He has overcome a developmental disorder to compete on the ice, but a physical abnormality almost forced one boy to give up his passion.
However, he had a new procedure that fixed his feet and saved his figure skating career.
For 11-year-old Harrison Sokol, skating is everything.
He says, "I've been skating since I was four, and I pretty much like everything about it."
Harrison has an autism spectrum disorder, but when he puts on a pair of skates, there is no stopping him.
Harrison’s mom, Laura Sokol, says, "There's no telling him what he can or can't do."
Autism is not Harrison's only challenge. He was born with a painful abnormality of calf muscle and bone that made him more and more unstable.
"His feet started rolling in and it just got worse and worse."
To get Harrison back on track, Dr. Mark Gorman performed his own spin on a procedure called gastrocnemius recession to lengthen Harrison's Achilles' tendons.
Dr. Gorman says, "We stretch the calf muscle, the gastrocnemius muscle where the tendon and muscle come together, right at that area without damaging the tendon."
Then a custom-fit conical titanium implant was placed between the heel bone and ankle bone in each foot to restore normal stability and mobility.
A year after surgery, Harrison is back on the ice, solo skating, ice dancing, and winning gold. He is a tough competitor heading toward his biggest challenge yet: the 2013 International Special Olympics.
Now that Harrison's stability and motion problems have been surgically repaired, doctors say it is likely to be a permanent solution.
Though future complications are unlikely, the conical implants in his feet can easily be removed or replaced, if necessary.
BONE AND MUSCLE DEFECT: Birth defects can occur in any bone or muscle, although the bones and muscles of the skull, face, spine, hips, legs, and feet are affected most often. Bones and muscles may develop incompletely. Also, structures that normally align together may be separated or misaligned. Usually, bone and muscle defects result in abnormal appearance and function of the affected part of the body. Most of these defects are repaired surgically if symptoms are troublesome. Often, the surgery is complex and involves reconstructing deformed or absent body parts. ( Source: Home Health handbook)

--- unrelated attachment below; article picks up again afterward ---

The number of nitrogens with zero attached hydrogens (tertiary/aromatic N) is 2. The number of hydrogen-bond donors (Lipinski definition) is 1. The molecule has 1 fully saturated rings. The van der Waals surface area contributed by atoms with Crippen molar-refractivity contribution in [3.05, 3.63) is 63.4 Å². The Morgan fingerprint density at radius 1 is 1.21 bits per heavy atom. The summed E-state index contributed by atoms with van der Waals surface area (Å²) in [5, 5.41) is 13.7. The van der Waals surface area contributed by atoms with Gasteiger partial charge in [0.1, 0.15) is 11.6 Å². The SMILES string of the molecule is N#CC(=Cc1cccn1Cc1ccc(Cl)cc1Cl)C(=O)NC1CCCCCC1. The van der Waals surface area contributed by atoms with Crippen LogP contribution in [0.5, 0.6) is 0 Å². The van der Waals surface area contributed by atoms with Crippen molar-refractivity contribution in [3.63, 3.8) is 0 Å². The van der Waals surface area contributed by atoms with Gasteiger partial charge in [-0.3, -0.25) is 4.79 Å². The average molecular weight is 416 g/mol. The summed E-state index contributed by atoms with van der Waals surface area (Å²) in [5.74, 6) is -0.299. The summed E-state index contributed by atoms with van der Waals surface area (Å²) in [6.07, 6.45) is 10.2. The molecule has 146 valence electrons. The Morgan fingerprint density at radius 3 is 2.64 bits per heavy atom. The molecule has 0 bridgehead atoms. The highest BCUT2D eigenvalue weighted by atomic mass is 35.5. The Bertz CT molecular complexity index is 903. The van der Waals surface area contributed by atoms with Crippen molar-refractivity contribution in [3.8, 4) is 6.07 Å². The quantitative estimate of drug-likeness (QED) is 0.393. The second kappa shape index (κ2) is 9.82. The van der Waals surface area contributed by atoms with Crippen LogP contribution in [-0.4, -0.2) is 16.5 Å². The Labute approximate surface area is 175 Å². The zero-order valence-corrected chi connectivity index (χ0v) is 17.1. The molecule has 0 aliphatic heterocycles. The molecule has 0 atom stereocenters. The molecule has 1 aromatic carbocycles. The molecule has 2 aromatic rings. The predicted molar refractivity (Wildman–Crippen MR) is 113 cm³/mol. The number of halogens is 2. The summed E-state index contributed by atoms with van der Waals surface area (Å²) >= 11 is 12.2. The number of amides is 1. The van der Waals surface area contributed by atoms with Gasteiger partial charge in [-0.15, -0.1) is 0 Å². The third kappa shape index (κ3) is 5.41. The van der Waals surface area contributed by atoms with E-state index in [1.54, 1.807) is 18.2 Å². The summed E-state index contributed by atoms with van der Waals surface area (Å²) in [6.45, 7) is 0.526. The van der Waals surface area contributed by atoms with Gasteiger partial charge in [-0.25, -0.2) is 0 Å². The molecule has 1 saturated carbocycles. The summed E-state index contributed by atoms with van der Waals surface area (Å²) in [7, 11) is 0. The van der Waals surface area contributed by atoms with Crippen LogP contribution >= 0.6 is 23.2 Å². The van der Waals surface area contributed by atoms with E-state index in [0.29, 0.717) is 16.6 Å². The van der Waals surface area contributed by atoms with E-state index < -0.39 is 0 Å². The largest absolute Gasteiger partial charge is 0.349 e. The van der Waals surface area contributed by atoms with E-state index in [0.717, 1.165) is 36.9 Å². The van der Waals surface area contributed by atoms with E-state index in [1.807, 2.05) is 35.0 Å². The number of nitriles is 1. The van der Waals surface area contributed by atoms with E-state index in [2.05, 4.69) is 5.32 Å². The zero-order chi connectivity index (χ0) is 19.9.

ABNORMALITIES OF THE FEET: Clubfoot (talipes equinovarus) is a defect in which the foot and ankle are twisted out of shape or position. The usual clubfoot is a down and inward turning of the hind foot and ankle, with twisting inward of the forefoot. Sometimes the foot only appears abnormal because it was held in an unusual position in the uterus (positional clubfoot). In contrast, true clubfoot is a structurally abnormal foot. With true clubfoot, the bones of the leg or foot or the muscles of the calf are often underdeveloped.
FIXING IT: Gastrocnemius recession is commonly performed to correct an equinus contracture of the ankle that may accompany foot and ankle pathology in adults. The equinus deformity leads to excessive pressure and pain that manifests as plantar fasciitis, metatarsalgia, posterior tibial tendon insufficiency, osteoarthritis, and foot ulcers. The procedure is also performed on individuals who have limited ankle dorsiflexion. ( Source: American Academy of Orthopedic Surgeons)
A NEW SPIN: Doctor Mark R. Gorman is changing the game. He's using a custom-fit conical titanium implant placed between the heel bone and ankle bone in each foot, to restore normal stability and mobility. "We used to actually cut a piece of bone either from the hip or from the tibia and put it in there and rough up the bones on the calcaneus heel bone and the ankle bone the talus, rough that up and put that in and put somebody in a cast for two to three months and that would become a solid piece of bone." Dr. Gorman said. "No foot pain, no leg pain, no pathology."